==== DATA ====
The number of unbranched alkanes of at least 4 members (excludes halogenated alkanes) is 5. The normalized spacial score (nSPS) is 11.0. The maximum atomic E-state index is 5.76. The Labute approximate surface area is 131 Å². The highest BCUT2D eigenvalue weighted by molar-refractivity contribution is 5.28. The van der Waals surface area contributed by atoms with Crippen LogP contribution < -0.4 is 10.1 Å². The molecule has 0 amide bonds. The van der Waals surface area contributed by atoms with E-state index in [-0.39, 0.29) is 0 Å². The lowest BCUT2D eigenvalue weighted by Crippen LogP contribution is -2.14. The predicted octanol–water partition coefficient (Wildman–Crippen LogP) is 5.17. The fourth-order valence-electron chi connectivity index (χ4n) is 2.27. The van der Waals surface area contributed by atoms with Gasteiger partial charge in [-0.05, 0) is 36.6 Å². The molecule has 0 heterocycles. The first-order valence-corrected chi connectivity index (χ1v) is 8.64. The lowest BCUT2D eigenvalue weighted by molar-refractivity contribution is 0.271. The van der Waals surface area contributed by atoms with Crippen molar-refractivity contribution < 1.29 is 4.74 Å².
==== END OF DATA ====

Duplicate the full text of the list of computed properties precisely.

The number of unbranched alkanes of at least 4 members (excludes halogenated alkanes) is 5. The normalized spacial score (nSPS) is 11.0. The maximum atomic E-state index is 5.76. The Labute approximate surface area is 131 Å². The highest BCUT2D eigenvalue weighted by molar-refractivity contribution is 5.28. The van der Waals surface area contributed by atoms with Crippen LogP contribution < -0.4 is 10.1 Å². The molecule has 0 amide bonds. The van der Waals surface area contributed by atoms with E-state index in [-0.39, 0.29) is 0 Å². The lowest BCUT2D eigenvalue weighted by Crippen LogP contribution is -2.14. The predicted octanol–water partition coefficient (Wildman–Crippen LogP) is 5.17. The fourth-order valence-electron chi connectivity index (χ4n) is 2.27. The van der Waals surface area contributed by atoms with Gasteiger partial charge in [-0.05, 0) is 36.6 Å². The molecule has 0 heterocycles. The first-order valence-corrected chi connectivity index (χ1v) is 8.64. The lowest BCUT2D eigenvalue weighted by molar-refractivity contribution is 0.271. The van der Waals surface area contributed by atoms with Crippen molar-refractivity contribution < 1.29 is 4.74 Å².